#28DayBlogChallenge Day 15 – Nightmares

I would say that I remember about 90% of my dreams, at least for a little while after I wake up. Some of them stick with me and I can’t shake them off. The worst are the reoccurring nightmares that seem to never go away.

For the past few nights I have experienced some horrific dreams that have left me waking up and not wanting to go back to sleep, because I know it’s possible for me to return to that particular dream. Having a vivid imagination at times like this is not a good thing as what I see seems so real and the things that happen in my dreams I wouldn’t wish on my worst enemy.

I used to think that I only had nightmares when I was stressed, or there was something niggling at the back of my mind and the nightmare was a hint for me to figure out what was wrong. This is strange though because as far as I’m aware, everything is okay. I don’t know if this is a way my anxiety has managed to worm it’s way into my brain, knowing it’s a way I can’t control it and it is not a good feeling.

I try to not let it consume my day, but waking up and feeling sad or scared is getting old and I wish I knew why I was having such terrifying dreams.

There are a lot of theories as to why we dream, but as far as I know, there is nothing set in stone to help me figure this out. I thought I was finally moving forward and it seems that any part of my mind that possibly can, is trying to pull me back. At this point all I can do is keep looking ahead and hope whatever this problem really is will surface and I can face it, or the nightmares subside as soon as possible.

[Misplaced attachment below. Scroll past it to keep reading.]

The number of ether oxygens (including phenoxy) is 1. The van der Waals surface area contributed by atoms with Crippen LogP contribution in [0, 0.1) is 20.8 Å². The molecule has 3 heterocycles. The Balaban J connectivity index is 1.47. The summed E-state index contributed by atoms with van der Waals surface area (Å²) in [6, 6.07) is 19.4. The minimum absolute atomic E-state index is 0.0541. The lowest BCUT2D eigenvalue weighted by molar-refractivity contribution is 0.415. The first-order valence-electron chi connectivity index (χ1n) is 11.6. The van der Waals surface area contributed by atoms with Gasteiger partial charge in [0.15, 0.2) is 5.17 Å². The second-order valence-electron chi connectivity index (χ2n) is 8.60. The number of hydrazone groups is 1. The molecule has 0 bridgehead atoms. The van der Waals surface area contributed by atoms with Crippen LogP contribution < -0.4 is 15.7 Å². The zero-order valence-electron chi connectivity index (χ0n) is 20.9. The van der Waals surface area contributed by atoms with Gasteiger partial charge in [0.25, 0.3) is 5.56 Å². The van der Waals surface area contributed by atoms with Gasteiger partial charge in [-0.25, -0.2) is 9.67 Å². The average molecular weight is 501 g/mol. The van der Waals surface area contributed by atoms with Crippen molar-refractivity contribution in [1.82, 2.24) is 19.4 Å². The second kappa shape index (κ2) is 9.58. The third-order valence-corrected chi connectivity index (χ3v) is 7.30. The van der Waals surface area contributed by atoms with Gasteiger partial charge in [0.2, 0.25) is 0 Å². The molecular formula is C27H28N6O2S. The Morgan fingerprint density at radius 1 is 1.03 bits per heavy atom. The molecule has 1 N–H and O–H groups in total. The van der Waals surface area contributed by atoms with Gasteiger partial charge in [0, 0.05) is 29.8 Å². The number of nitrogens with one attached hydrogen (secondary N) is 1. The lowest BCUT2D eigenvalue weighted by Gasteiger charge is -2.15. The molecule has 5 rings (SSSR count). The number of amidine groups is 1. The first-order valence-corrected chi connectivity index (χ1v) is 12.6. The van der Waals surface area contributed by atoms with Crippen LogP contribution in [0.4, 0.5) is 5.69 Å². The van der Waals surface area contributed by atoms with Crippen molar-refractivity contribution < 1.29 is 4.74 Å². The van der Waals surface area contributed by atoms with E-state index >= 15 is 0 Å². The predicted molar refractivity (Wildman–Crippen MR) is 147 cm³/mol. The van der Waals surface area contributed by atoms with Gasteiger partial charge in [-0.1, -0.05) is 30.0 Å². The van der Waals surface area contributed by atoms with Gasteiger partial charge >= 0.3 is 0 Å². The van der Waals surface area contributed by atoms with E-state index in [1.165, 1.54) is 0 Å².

Usually I love to sleep, I love to dream. It brings me so many ideas and sometimes it feels like I’m watching a movie in my head, which is awesome. Fingers crossed tonight is better.

Until next time, Sweet dreams!

-Sara

Featured Image: https://brainwavepowermusic.com/home/blog/the-war-on-nightmares-fighting-back-with-reality-checks-and-lucid-dreaming

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34 thoughts on “#28DayBlogChallenge Day 15 – Nightmares

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  1. I have the same problem, sometimes the dreams are so intense that I don’t want to sleep for a few days and as it doesn’t work, I again fall into darkness.

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      1. Now I’ve just gotten used to them, I hope they go away for you, keep strong yourself and remember that some us are here if you ever need to talk. Take care.

        Liked by 1 person

  2. Fingers crossed you get some peaceful sleep, i have some strange dreams and nightmares at times. Though it has been a while since one caused a bad nights rest.
    Always figured dreams were your brains way of dealing with the day, or anything on your mind. Which can lead to solutions or atleast an acceptance.

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  3. Hmm… interesting yet terrible situation. Sucks that you have to go through it. Maybe it reflects some future fear? If not, maybe the past is haunting you? I don’t know. I guess you’ll have to introspect.

    On the bright side, you may be able to use the horrible dreams as inspiration for your poetry. Capture it with the power of the pen and create something non-destructive with it, thereby kind of helping you show your strength over it. 🙂 All the best. Hope you can overcome them.

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      1. Oh, okay. Yep, probably something troublesome there. Do reflect and pen them down. And yeah, poetry is a great medium to not only act as therapy but also to help others know that they’re not alone. 🙂 Cheers!

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  4. I have nightmares when I’m hot or dehydrated. I used to not drink water before bed so I wouldn’t have to get up in the night, but once I figured out the connection I started having water before bed. Better to have to get up than to have those horrible dreams!

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  5. Dreams and nightmares are alternate realities. I often have recurring themes in my dreams. Thousands of years ago people believed there were prophets who could interpret one’s dreams but as time has gone on either we’ve lost that ability, or, it was all a ruse.